Latest performance report shows Barnsley visitor numbers up and drop in antisocial behaviour

Barnsley Council’s Cabinet members have been informed today that Barnsley museums have performed strongly in Q3, with record visitor numbers reported in November and December.

There was also a reduction in the amount of reported anti-social behaviour incidents.

These are two highlights taken from the council’s quarter three (Q3) performance report 2019/20 (October to December 2019).

The report reveals the progress made during Q3 towards achieving the councils 12 outcomes and three key priorities outlined in the corporate plan.

Here’s a snapshot of highlights and achievements made during quarter three:

The borough’s museums, are really helping to strengthen the Barnsley economy by bringing in a total of 315,239 people in from far and wide to see exhibitions such as the Second World War exhibition at Experience Barnsley, including the dramatic spectacle of a Spitfire outside the town hall, and the Cooper Gallery’s celebration marking 200 years since the birth of writer and art critic John Ruskin, celebrating his most beloved of places - Venice. This contributed an estimated £6.9 million to the local economy.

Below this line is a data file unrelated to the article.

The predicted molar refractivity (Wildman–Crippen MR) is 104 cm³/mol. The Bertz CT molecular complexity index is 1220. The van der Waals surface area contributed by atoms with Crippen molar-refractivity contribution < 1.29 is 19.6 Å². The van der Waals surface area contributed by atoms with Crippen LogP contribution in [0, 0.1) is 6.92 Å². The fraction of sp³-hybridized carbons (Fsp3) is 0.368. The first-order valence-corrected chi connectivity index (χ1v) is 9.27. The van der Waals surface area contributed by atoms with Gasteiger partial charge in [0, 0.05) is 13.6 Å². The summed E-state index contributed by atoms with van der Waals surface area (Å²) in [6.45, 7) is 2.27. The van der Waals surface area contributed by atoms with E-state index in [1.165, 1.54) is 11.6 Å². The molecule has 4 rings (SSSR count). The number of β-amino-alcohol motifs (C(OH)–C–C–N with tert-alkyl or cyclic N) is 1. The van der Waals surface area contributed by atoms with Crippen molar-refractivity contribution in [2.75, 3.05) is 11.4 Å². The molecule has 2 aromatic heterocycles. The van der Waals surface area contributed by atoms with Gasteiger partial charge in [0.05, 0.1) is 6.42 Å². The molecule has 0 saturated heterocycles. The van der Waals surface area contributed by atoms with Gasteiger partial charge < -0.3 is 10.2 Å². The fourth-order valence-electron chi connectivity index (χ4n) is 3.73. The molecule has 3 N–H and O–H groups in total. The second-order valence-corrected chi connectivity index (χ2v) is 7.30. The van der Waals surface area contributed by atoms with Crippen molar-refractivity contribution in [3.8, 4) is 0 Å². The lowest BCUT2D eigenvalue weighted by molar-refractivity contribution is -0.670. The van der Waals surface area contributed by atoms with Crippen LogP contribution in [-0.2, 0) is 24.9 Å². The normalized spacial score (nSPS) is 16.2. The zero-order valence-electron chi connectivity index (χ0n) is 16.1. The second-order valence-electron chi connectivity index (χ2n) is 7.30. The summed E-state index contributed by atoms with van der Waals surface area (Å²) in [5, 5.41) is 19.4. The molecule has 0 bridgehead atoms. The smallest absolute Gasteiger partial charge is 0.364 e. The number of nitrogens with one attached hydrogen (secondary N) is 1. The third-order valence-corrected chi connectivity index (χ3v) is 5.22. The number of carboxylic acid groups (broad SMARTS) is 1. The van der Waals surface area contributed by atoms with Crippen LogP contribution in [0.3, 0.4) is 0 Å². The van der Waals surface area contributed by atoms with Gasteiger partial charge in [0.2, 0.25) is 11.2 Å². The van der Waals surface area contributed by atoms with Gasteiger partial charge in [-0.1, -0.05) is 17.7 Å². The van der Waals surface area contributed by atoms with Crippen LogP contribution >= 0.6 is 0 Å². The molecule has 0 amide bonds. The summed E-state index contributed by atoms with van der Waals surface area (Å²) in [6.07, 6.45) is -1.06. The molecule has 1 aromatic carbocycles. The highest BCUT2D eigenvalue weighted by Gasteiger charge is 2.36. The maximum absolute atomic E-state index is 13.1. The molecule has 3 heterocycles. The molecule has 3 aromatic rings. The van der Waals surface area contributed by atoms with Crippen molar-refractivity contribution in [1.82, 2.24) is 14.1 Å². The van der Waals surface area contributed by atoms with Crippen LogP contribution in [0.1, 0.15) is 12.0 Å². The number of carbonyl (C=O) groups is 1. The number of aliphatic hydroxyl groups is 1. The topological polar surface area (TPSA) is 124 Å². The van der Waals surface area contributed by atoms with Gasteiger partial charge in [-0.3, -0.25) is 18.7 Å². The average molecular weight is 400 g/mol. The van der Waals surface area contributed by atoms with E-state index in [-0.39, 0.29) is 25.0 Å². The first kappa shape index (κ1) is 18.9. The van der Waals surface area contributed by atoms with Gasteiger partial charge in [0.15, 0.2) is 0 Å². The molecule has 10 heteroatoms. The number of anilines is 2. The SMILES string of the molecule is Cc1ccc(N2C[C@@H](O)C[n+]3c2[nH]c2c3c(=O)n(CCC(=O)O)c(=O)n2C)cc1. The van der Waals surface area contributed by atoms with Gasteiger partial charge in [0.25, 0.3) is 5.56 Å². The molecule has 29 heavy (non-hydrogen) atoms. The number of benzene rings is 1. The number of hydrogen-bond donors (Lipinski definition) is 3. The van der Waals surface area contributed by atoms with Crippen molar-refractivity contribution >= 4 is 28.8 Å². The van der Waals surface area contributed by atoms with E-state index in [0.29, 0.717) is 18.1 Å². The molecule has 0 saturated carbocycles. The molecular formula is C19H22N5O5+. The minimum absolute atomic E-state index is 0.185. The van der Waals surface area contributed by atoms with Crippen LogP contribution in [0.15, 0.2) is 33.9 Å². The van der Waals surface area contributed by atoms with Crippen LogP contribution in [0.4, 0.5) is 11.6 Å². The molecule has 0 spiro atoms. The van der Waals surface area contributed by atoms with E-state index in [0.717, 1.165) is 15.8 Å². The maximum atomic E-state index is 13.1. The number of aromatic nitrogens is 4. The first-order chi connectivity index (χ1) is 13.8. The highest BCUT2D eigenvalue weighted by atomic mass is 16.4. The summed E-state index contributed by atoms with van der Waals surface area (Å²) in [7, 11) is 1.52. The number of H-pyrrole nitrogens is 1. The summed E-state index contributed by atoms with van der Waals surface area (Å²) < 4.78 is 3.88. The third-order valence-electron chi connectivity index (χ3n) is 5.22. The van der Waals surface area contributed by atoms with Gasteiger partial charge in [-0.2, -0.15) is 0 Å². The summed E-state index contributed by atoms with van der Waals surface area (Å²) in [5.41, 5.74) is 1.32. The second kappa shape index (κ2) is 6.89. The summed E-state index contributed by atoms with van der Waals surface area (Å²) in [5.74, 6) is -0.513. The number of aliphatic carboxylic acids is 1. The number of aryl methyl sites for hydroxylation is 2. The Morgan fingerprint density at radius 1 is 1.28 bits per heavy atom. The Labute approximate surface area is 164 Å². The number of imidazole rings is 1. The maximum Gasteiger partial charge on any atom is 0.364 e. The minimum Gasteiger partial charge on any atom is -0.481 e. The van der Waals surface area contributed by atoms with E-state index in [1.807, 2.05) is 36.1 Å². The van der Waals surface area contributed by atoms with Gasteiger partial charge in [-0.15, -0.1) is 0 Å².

Reflecting the proactive interventions and joint operations that have taken place this year through the council’s Joining Forces initiative with South Yorkshire Police and partners, reports of antisocial behaviour dropped by 17 per cent compared with the same time last year.

Footfall in Barnsley town centre during this period (1,627,772) has also seen an increase on the previous year, reflecting the impact of the completion of the town centre public realm and the opening of Market Kitchen and JD Sports in October.